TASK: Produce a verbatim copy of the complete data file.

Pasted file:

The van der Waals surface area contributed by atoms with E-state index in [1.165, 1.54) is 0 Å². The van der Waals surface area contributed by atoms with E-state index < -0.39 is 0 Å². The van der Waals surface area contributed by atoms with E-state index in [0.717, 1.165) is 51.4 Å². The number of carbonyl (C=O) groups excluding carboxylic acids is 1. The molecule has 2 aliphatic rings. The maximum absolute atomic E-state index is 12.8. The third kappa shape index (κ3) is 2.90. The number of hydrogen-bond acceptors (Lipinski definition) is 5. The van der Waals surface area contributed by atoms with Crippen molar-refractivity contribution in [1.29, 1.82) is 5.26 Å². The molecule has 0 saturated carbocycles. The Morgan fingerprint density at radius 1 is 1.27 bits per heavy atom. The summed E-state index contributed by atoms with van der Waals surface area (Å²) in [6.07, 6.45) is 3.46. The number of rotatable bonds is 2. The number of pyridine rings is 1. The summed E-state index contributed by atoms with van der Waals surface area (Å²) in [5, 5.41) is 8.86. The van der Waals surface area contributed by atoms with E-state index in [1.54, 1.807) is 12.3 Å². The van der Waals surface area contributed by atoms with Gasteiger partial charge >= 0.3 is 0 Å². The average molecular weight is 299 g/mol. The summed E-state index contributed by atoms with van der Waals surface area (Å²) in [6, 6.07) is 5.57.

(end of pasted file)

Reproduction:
The van der Waals surface area contributed by atoms with E-state index in [1.165, 1.54) is 0 Å². The van der Waals surface area contributed by atoms with E-state index < -0.39 is 0 Å². The van der Waals surface area contributed by atoms with E-state index in [0.717, 1.165) is 51.4 Å². The number of carbonyl (C=O) groups excluding carboxylic acids is 1. The molecule has 2 aliphatic rings. The maximum absolute atomic E-state index is 12.8. The third kappa shape index (κ3) is 2.90. The number of hydrogen-bond acceptors (Lipinski definition) is 5. The van der Waals surface area contributed by atoms with Crippen molar-refractivity contribution in [1.29, 1.82) is 5.26 Å². The molecule has 0 saturated carbocycles. The Morgan fingerprint density at radius 1 is 1.27 bits per heavy atom. The summed E-state index contributed by atoms with van der Waals surface area (Å²) in [6.07, 6.45) is 3.46. The number of rotatable bonds is 2. The number of pyridine rings is 1. The summed E-state index contributed by atoms with van der Waals surface area (Å²) in [5, 5.41) is 8.86. The van der Waals surface area contributed by atoms with E-state index in [1.54, 1.807) is 12.3 Å². The van der Waals surface area contributed by atoms with Gasteiger partial charge >= 0.3 is 0 Å². The average molecular weight is 299 g/mol. The summed E-state index contributed by atoms with van der Waals surface area (Å²) in [6, 6.07) is 5.57.